On April 4th Spacecraft Hayabusa2 threw a bomb into the cosmic rock, then slipped to the roof to wait for the debris to settle – but before he did, he watched as the striker jumped to the asteroid called Ryugu.
The spacecraft, run by the Japan Aerospace Research Agency (JAXA), has been studying the asteroid for almost a year since June 2018. Spacecraft Hayabusa2 has interacted with Ryugu in a series of slightly aggressive ways – all designed to help scientists better understand cosmic rock and what he can tell us about the early days of the Solar System.
First, Hayabusa2 released a series of small, jumping ruvers on the surface. Then he descended to the surface of Riguu to suck up a sample of the rock. Then perhaps the most burst experiment of the batch came: using an explosive device to create an artificial crater on the surface of the asteroid.
Connected: Photos: Japanese Mission Hayabusa2 Asteroid for returning a sample
That's exactly what happened on April 4, and now JAXA released a video on the striking element on the road to space rock. The video is captured by the main spacecraft, so it cuts long before the explosion – to protect flying debrisHaiabusa2 leaned behind Ryugu and stayed there for about two weeks.
But the video still offers an incredible view of the rocky surface of the asteroid from 1,650 feet (500 meters) up.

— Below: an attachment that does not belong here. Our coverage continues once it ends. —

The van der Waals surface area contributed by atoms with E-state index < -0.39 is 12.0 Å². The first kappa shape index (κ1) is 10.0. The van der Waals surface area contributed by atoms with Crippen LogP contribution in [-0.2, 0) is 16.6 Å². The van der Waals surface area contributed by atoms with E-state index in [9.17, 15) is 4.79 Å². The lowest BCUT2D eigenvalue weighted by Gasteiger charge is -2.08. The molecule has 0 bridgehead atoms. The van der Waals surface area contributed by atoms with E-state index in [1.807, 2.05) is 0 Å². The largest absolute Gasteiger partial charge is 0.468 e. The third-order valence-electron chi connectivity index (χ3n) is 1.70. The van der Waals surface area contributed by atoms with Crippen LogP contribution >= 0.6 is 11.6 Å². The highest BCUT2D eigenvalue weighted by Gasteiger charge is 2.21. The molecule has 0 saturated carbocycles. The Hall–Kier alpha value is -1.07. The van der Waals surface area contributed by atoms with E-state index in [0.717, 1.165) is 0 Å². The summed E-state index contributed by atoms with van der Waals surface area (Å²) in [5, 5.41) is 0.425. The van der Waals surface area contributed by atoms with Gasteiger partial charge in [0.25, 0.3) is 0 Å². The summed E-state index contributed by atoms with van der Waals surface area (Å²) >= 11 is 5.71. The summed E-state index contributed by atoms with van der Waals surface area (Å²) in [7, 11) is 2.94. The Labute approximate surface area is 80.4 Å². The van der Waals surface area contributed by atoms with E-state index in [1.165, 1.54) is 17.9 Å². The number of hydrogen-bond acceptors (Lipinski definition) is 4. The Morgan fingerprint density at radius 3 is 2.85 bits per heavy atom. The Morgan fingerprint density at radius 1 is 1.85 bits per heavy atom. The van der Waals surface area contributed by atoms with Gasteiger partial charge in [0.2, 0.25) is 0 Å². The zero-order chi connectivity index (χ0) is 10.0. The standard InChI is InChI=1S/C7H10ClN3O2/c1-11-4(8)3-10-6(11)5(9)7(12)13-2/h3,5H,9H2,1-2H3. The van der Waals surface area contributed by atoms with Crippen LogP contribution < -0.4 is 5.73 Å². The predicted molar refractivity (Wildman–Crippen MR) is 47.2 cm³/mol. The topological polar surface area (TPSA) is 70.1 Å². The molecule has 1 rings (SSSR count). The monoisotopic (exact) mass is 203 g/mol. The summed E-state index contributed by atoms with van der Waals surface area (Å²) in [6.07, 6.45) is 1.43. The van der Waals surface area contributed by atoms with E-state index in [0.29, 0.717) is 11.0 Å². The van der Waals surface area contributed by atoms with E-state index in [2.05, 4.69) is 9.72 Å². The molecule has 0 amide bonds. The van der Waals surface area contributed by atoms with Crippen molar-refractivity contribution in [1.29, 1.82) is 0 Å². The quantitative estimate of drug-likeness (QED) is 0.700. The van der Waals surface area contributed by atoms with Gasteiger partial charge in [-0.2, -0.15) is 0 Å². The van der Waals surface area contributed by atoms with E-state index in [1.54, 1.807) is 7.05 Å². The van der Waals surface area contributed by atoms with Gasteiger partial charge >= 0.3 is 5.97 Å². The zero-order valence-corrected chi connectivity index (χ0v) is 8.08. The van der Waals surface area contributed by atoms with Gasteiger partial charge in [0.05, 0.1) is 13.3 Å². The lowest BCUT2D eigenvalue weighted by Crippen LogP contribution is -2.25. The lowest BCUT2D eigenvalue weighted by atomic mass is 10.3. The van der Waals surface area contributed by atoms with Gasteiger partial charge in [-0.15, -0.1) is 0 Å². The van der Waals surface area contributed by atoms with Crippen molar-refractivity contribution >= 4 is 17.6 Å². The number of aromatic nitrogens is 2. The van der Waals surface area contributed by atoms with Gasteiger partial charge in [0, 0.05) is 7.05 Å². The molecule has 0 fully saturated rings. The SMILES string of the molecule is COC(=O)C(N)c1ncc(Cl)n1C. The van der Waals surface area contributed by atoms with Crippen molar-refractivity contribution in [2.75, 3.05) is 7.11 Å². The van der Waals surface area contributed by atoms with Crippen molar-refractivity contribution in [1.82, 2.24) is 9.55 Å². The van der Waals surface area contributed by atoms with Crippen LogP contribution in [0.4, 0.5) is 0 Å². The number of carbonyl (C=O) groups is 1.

JAXA managed to confirm within one day a maneuver that The impactor definitely hit the surface of Ryugu and dropped a grainy image of debris flying from the cosmic rock. But the agency has not yet published any images of the crater left behind.
Scientists will use these images – and perhaps even sample taken from the crater if the mission fulfills its other goals – to better understand the interior of Ryugu. The artificial crater has to dig out some of the surface materials of the asteroid, giving scientists access to an intact rock, unaffected by the harsh conditions of the cosmos.
In addition to inspecting the crater, JAXA also intends to release one last small rover The surface of Ryugu before packing and go home at the end of the year. When the spacecraft returns to Earth, it will bring with it the samples of the distant world that has spent so long in learning – the precious burden of invasive research.